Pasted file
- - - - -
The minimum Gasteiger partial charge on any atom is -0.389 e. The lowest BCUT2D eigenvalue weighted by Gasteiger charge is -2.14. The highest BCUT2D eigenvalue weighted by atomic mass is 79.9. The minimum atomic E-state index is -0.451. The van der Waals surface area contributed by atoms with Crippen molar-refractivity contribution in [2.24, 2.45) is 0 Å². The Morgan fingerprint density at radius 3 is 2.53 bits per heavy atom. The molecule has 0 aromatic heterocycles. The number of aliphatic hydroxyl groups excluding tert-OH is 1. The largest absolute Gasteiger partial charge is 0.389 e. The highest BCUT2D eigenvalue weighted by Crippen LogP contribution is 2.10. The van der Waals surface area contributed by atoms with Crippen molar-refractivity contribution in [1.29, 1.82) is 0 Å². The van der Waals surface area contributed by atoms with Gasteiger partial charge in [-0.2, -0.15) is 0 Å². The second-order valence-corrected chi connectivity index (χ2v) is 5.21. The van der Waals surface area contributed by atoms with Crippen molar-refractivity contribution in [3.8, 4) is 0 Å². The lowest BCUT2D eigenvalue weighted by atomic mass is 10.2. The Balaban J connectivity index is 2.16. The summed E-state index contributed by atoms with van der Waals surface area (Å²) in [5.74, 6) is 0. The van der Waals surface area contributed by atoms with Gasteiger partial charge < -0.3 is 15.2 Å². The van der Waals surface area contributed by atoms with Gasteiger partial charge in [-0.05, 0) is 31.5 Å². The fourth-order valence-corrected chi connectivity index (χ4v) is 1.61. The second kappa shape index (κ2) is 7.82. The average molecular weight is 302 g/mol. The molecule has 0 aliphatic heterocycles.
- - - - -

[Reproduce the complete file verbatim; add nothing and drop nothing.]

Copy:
The minimum Gasteiger partial charge on any atom is -0.389 e. The lowest BCUT2D eigenvalue weighted by Gasteiger charge is -2.14. The highest BCUT2D eigenvalue weighted by atomic mass is 79.9. The minimum atomic E-state index is -0.451. The van der Waals surface area contributed by atoms with Crippen molar-refractivity contribution in [2.24, 2.45) is 0 Å². The Morgan fingerprint density at radius 3 is 2.53 bits per heavy atom. The molecule has 0 aromatic heterocycles. The number of aliphatic hydroxyl groups excluding tert-OH is 1. The largest absolute Gasteiger partial charge is 0.389 e. The highest BCUT2D eigenvalue weighted by Crippen LogP contribution is 2.10. The van der Waals surface area contributed by atoms with Crippen molar-refractivity contribution in [1.29, 1.82) is 0 Å². The van der Waals surface area contributed by atoms with Gasteiger partial charge in [-0.2, -0.15) is 0 Å². The second-order valence-corrected chi connectivity index (χ2v) is 5.21. The van der Waals surface area contributed by atoms with Crippen molar-refractivity contribution in [3.8, 4) is 0 Å². The lowest BCUT2D eigenvalue weighted by atomic mass is 10.2. The Balaban J connectivity index is 2.16. The summed E-state index contributed by atoms with van der Waals surface area (Å²) in [5.74, 6) is 0. The van der Waals surface area contributed by atoms with Gasteiger partial charge < -0.3 is 15.2 Å². The van der Waals surface area contributed by atoms with Gasteiger partial charge in [-0.05, 0) is 31.5 Å². The fourth-order valence-corrected chi connectivity index (χ4v) is 1.61. The second kappa shape index (κ2) is 7.82. The average molecular weight is 302 g/mol. The molecule has 0 aliphatic heterocycles.